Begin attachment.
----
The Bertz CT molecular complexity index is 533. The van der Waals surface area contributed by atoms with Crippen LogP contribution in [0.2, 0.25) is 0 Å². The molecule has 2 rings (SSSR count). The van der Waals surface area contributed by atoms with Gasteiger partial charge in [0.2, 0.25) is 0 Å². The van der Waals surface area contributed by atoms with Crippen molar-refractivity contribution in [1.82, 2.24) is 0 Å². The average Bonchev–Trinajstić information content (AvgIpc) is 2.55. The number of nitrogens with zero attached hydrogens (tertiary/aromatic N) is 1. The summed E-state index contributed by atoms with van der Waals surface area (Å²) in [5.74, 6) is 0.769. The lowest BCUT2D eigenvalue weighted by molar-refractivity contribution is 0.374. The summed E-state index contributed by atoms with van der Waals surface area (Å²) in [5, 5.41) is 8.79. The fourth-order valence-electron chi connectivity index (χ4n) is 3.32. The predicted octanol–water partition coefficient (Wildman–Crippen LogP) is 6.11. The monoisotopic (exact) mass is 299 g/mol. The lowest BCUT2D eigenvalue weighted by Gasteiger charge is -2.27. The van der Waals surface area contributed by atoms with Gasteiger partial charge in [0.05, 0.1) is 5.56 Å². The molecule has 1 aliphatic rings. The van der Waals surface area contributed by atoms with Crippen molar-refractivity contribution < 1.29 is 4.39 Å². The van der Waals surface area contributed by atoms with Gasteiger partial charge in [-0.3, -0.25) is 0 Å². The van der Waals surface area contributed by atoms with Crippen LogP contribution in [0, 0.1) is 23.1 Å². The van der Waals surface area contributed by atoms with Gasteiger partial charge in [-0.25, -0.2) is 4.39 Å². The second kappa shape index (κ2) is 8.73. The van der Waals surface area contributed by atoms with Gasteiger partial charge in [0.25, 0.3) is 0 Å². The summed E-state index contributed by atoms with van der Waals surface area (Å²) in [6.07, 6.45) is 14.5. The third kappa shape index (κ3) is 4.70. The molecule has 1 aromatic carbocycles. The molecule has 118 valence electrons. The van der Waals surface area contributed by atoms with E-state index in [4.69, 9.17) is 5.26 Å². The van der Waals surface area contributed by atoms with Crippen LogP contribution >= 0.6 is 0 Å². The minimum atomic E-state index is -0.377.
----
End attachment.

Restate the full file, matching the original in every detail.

The Bertz CT molecular complexity index is 533. The van der Waals surface area contributed by atoms with Crippen LogP contribution in [0.2, 0.25) is 0 Å². The molecule has 2 rings (SSSR count). The van der Waals surface area contributed by atoms with Gasteiger partial charge in [0.2, 0.25) is 0 Å². The van der Waals surface area contributed by atoms with Crippen molar-refractivity contribution in [1.82, 2.24) is 0 Å². The average Bonchev–Trinajstić information content (AvgIpc) is 2.55. The number of nitrogens with zero attached hydrogens (tertiary/aromatic N) is 1. The summed E-state index contributed by atoms with van der Waals surface area (Å²) in [5.74, 6) is 0.769. The lowest BCUT2D eigenvalue weighted by molar-refractivity contribution is 0.374. The summed E-state index contributed by atoms with van der Waals surface area (Å²) in [5, 5.41) is 8.79. The fourth-order valence-electron chi connectivity index (χ4n) is 3.32. The predicted octanol–water partition coefficient (Wildman–Crippen LogP) is 6.11. The monoisotopic (exact) mass is 299 g/mol. The lowest BCUT2D eigenvalue weighted by Gasteiger charge is -2.27. The van der Waals surface area contributed by atoms with Gasteiger partial charge in [0.05, 0.1) is 5.56 Å². The molecule has 1 aliphatic rings. The van der Waals surface area contributed by atoms with Crippen molar-refractivity contribution < 1.29 is 4.39 Å². The van der Waals surface area contributed by atoms with Gasteiger partial charge in [-0.3, -0.25) is 0 Å². The van der Waals surface area contributed by atoms with Crippen LogP contribution in [0, 0.1) is 23.1 Å². The van der Waals surface area contributed by atoms with Gasteiger partial charge in [-0.25, -0.2) is 4.39 Å². The second kappa shape index (κ2) is 8.73. The van der Waals surface area contributed by atoms with Gasteiger partial charge in [0.25, 0.3) is 0 Å². The summed E-state index contributed by atoms with van der Waals surface area (Å²) in [6.07, 6.45) is 14.5. The third kappa shape index (κ3) is 4.70. The molecule has 1 aromatic carbocycles. The molecule has 118 valence electrons. The van der Waals surface area contributed by atoms with E-state index in [4.69, 9.17) is 5.26 Å². The van der Waals surface area contributed by atoms with Crippen LogP contribution >= 0.6 is 0 Å². The minimum atomic E-state index is -0.377.